At Papatoetoe Pet Vets, we recommend that all pets need to be adequately vaccinated to help protect the pet population as a whole. We tailor our vaccination programme for an individual pet based on their risk assessment.
Infectious diseases of dogs that we vaccinate against
Canine parvovirus is a disease that affects dogs of all ages but is most serious in young pups. The virus attacks the intestines causing blood stained diarrhoea, uncontrollable vomiting and severe abdominal pain. Dogs often die from severe dehydration despite intensive veterinary care.
It is not necessary to have direct contact with other dogs for the disease to be spread. Outbreaks occur regularly in South Auckland, especially in summer.
Canine distemper is a highly contagious viral disease that can affect dogs of any age with young puppies being at highest risk.
Symptoms vary but can include fever, coughing, sneezing, nasal discharge, vomiting, diarrhoea, loss of appetite and depression. Muscle tremors, fits and paralysis usually occur later in the disease. Treatment is usually ineffective and the recovery rate very low. Dogs that do recover may have permanent brain damage.
Canine hepatitis is a viral disease which, like distemper is extremely contagious and often fatal. Dogs of any age can become infected. However, severe cases are rare in dogs over two years of age.
Symptoms include high fever, depression, loss of appetite, vomiting, diarrhoea and acute abdominal pain. In severe cases, death can occur within 24 to 36 hours. Dogs that recover may develop long term liver and kidney problems and can act as carriers spreading the disease to other dogs for many months.
Canine cough is a condition produced by several highly infectious organisms. It can be easily spread wherever a large number of dogs are in close proximity, such as parks, shows, obedience schools, doggy daycare and boarding kennels.
Affected dogs have a dry hacking cough which can persist for several weeks. It is distressing for pet dogs and their owners. Pneumonia can also result from infection.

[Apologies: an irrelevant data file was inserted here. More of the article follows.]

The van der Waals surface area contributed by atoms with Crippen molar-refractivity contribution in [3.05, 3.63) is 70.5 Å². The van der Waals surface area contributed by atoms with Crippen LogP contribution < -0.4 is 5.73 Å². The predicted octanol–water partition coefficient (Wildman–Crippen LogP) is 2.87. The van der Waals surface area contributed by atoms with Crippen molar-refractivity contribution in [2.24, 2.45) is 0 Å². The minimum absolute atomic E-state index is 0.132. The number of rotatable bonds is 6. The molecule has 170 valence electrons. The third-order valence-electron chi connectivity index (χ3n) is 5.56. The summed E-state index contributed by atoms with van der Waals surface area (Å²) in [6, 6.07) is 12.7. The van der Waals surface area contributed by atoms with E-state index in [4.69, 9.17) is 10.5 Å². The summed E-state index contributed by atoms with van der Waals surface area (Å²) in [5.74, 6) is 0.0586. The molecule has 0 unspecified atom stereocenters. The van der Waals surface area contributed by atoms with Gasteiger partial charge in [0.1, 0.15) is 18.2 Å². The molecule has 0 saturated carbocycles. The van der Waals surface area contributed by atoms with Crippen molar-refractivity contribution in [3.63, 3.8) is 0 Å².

Canine leptospirosis causes liver and kidney damage and can cause high death rates. It is spread by the urine of rats and is usually transmitted to dogs by contaminated food and water, or by rat bites
Symptoms of Leptospirosis include vomiting, fever, jaundice and muscle pain. This infection can be passed to humans who may then suffer a persisting “flu-like” illness.
This vaccination can be started at six weeks of age and then repeated every 3-4 weeks until the pup is 16 weeks of age. It is repeated a year later and then every three yearly.
This vaccination is started at 12 weeks of age and then repeated at 16 weeks of age. After that, it is done annually.
This vaccination comes in 3 forms: Intra-nasal, oral and as an injection. Injection form needs to be repeated 3-4 weeks later and then annually. Other forms need to be done once followed by yearly vaccination.
Following vaccination, your dog may be off-colour for a day or two or have some slight swelling or tenderness at the injection site. Access to food and water and a comfortable area to rest are usually all that is required for a quick recovery. However, if the response seems more severe, you should contact us for advice
We use text, email and/or letters to send you reminders when boosters are due, so you don't have to worry about remembering.